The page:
Posted by on Feb 22, 2015 in books, reading, sinfulfolk, writing | 0 comments

Thanks to TCTV for hosting me on their public affairs programming. Appreciate the good questions from the youth who interviewed me!   A literary update from Readers can find my books at these bookstores: To read more of my writing, you can visit Get literary updates by subscribing to my quarterly newsletter:  Please like &...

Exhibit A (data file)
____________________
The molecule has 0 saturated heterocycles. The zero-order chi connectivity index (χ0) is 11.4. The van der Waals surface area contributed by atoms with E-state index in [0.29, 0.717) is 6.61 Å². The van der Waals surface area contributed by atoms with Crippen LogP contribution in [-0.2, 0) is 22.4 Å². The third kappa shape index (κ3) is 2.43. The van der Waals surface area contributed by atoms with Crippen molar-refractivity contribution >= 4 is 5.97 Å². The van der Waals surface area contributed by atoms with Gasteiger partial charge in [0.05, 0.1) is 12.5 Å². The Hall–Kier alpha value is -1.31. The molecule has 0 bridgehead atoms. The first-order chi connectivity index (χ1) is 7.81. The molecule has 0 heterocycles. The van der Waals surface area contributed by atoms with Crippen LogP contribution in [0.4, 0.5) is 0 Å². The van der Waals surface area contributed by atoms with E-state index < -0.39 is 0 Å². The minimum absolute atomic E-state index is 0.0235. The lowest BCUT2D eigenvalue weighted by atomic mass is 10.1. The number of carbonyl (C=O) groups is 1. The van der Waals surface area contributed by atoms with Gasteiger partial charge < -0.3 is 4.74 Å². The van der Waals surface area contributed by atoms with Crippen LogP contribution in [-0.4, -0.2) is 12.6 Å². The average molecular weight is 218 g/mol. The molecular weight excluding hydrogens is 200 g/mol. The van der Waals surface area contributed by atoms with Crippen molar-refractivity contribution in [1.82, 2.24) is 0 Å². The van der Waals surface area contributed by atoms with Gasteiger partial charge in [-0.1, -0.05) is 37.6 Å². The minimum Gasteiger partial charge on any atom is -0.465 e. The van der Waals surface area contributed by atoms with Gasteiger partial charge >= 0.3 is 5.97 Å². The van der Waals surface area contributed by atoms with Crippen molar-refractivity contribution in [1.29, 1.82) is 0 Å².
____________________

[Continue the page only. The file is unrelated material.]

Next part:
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Advertising for Indie Writers (Amazon KDP Select)

Posted by on Feb 1, 2015 in books, publishing | 0 comments